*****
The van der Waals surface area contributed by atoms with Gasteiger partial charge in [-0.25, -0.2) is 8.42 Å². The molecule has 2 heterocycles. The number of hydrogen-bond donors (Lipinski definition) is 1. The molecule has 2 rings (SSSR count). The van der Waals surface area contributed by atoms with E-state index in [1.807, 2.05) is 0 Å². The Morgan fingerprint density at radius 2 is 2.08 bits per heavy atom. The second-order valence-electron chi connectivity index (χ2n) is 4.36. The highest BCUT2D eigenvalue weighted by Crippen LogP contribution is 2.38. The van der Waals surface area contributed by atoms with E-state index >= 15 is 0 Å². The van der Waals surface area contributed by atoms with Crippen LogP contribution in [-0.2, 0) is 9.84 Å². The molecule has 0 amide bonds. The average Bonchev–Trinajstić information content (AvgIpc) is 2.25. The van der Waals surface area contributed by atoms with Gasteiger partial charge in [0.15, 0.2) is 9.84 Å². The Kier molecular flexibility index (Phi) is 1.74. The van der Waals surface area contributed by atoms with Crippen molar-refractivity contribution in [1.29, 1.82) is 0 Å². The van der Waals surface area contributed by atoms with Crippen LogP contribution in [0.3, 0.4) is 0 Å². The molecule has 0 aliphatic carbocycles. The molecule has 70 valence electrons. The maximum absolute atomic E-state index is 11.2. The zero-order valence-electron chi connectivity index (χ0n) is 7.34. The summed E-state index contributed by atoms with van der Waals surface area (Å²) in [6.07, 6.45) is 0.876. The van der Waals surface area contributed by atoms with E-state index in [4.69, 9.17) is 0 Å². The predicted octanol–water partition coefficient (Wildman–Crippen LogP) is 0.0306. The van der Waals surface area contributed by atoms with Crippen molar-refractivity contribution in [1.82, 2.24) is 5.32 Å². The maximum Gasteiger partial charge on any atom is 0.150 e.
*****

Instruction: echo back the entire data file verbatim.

The van der Waals surface area contributed by atoms with Gasteiger partial charge in [-0.25, -0.2) is 8.42 Å². The molecule has 2 heterocycles. The number of hydrogen-bond donors (Lipinski definition) is 1. The molecule has 2 rings (SSSR count). The van der Waals surface area contributed by atoms with E-state index in [1.807, 2.05) is 0 Å². The Morgan fingerprint density at radius 2 is 2.08 bits per heavy atom. The second-order valence-electron chi connectivity index (χ2n) is 4.36. The highest BCUT2D eigenvalue weighted by Crippen LogP contribution is 2.38. The van der Waals surface area contributed by atoms with E-state index >= 15 is 0 Å². The van der Waals surface area contributed by atoms with Crippen LogP contribution in [-0.2, 0) is 9.84 Å². The molecule has 0 amide bonds. The average Bonchev–Trinajstić information content (AvgIpc) is 2.25. The van der Waals surface area contributed by atoms with Gasteiger partial charge in [0.15, 0.2) is 9.84 Å². The Kier molecular flexibility index (Phi) is 1.74. The van der Waals surface area contributed by atoms with Crippen molar-refractivity contribution in [1.29, 1.82) is 0 Å². The van der Waals surface area contributed by atoms with Crippen LogP contribution in [0.3, 0.4) is 0 Å². The molecule has 0 aliphatic carbocycles. The molecule has 70 valence electrons. The maximum absolute atomic E-state index is 11.2. The zero-order valence-electron chi connectivity index (χ0n) is 7.34. The summed E-state index contributed by atoms with van der Waals surface area (Å²) in [6.07, 6.45) is 0.876. The van der Waals surface area contributed by atoms with E-state index in [4.69, 9.17) is 0 Å². The predicted octanol–water partition coefficient (Wildman–Crippen LogP) is 0.0306. The van der Waals surface area contributed by atoms with Crippen molar-refractivity contribution in [1.82, 2.24) is 5.32 Å². The maximum Gasteiger partial charge on any atom is 0.150 e.